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It’s Good Housekeeping’s 17th anniversary, and mommies, it’s your month, too! Enjoy meaty reads on everything relevant to you—from deliciously simple cake recipes to stories of compassion during Pope Francis’s visit.
Different moms have different ways of raising their kids. Some Chinese moms, in particular, favor what is known as the tiger mom approach—a parenting style that leaves no room for anything beyond the singular goal of academic excellence. This approach has become so well-known, in fact, that it has been parodied in shows like Glee, which joked about a grade of A minus being the "Asian F."
According to this parenting style, children can only excel when they are 100-percent focused on their studies with the occasional foray into piano or violin lessons. There is no room for sleepovers, play dates, TV, or computers. However, a new study to be published in the journal New Directions for Child and Adolescent Development suggests that this intensity could be unhealthy for kids.
Desiree Baolian Qin, an academic and a Chinese mother herself, is saying no to the tiger mom approach. According to her, children do not need to be deprived of being children to encourage them to get good grades. That and the findings that point toward rigid parenting as a contributing factor to children’s depression and anxiety make for a pretty strong case.
In the study, Qin and her colleagues compared Chinese-American students with European-American students in the same prestigious East Coast high school. Many of the Chinese-American students confided that education is very much a family issue and that, while they are aware of the reasons behind such seemingly unfair methods, they don’t really work either. Said students also reported being more depressed and anxious than their Western counterparts.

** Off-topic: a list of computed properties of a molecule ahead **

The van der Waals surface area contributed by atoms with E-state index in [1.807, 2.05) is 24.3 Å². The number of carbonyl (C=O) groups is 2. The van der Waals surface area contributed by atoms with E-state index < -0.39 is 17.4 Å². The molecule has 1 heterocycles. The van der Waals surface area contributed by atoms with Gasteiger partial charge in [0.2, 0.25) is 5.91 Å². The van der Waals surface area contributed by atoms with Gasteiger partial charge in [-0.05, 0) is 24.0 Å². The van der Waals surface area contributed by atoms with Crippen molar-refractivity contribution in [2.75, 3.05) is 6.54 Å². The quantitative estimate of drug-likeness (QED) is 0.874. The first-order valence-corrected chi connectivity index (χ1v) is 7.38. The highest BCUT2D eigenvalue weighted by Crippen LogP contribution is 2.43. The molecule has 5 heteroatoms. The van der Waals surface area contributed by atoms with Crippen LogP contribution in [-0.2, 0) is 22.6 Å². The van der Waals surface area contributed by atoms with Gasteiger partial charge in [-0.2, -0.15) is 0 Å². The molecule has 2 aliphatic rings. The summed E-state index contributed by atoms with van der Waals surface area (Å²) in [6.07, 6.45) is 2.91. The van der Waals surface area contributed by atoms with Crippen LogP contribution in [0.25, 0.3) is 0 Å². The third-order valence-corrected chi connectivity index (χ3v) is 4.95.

Still, is there a reason why the tiger mom approach still seems to persist after all these years? Amy Chua, a Yale professor and Chinese mom, would probably have something to say about that. In her book Battle Hymn of the Tiger Mother, Chua talks about how the tiger mom approach helped her own kids excel.
In the end, mothers only want what is best for their kids, and besides, every family is different. So can one method be really better than another? What do you think?
For more on the tiger mom approach, check out this article:
For more on raising happy achievers, try these:
(Photo by alexanderium via Flickr Creative Commons)